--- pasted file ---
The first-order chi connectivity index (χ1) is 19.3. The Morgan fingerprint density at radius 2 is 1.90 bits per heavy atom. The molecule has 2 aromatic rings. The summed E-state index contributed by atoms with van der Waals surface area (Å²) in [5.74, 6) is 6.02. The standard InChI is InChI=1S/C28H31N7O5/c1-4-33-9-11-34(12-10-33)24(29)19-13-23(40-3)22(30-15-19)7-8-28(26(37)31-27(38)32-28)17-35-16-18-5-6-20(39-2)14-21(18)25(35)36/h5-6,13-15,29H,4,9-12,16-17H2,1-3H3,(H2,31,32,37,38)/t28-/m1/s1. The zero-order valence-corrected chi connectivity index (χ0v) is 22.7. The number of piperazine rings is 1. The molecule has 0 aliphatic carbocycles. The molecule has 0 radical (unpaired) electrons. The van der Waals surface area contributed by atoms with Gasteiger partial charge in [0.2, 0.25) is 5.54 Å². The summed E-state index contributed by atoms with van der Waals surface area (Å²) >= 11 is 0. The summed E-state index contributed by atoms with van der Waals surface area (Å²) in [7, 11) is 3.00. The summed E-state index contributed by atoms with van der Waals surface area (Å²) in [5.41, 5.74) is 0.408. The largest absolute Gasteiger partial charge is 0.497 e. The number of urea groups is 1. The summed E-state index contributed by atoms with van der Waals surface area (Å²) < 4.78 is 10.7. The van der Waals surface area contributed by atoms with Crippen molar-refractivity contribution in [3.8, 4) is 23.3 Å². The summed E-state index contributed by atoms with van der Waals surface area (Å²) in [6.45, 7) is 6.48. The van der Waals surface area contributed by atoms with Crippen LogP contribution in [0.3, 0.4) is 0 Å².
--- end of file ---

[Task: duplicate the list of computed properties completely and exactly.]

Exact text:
The first-order chi connectivity index (χ1) is 19.3. The Morgan fingerprint density at radius 2 is 1.90 bits per heavy atom. The molecule has 2 aromatic rings. The summed E-state index contributed by atoms with van der Waals surface area (Å²) in [5.74, 6) is 6.02. The standard InChI is InChI=1S/C28H31N7O5/c1-4-33-9-11-34(12-10-33)24(29)19-13-23(40-3)22(30-15-19)7-8-28(26(37)31-27(38)32-28)17-35-16-18-5-6-20(39-2)14-21(18)25(35)36/h5-6,13-15,29H,4,9-12,16-17H2,1-3H3,(H2,31,32,37,38)/t28-/m1/s1. The zero-order valence-corrected chi connectivity index (χ0v) is 22.7. The number of piperazine rings is 1. The molecule has 0 aliphatic carbocycles. The molecule has 0 radical (unpaired) electrons. The van der Waals surface area contributed by atoms with Gasteiger partial charge in [0.2, 0.25) is 5.54 Å². The summed E-state index contributed by atoms with van der Waals surface area (Å²) >= 11 is 0. The summed E-state index contributed by atoms with van der Waals surface area (Å²) in [7, 11) is 3.00. The summed E-state index contributed by atoms with van der Waals surface area (Å²) in [5.41, 5.74) is 0.408. The largest absolute Gasteiger partial charge is 0.497 e. The number of urea groups is 1. The summed E-state index contributed by atoms with van der Waals surface area (Å²) < 4.78 is 10.7. The van der Waals surface area contributed by atoms with Crippen molar-refractivity contribution in [3.8, 4) is 23.3 Å². The summed E-state index contributed by atoms with van der Waals surface area (Å²) in [6.45, 7) is 6.48. The van der Waals surface area contributed by atoms with Crippen LogP contribution in [0.3, 0.4) is 0 Å².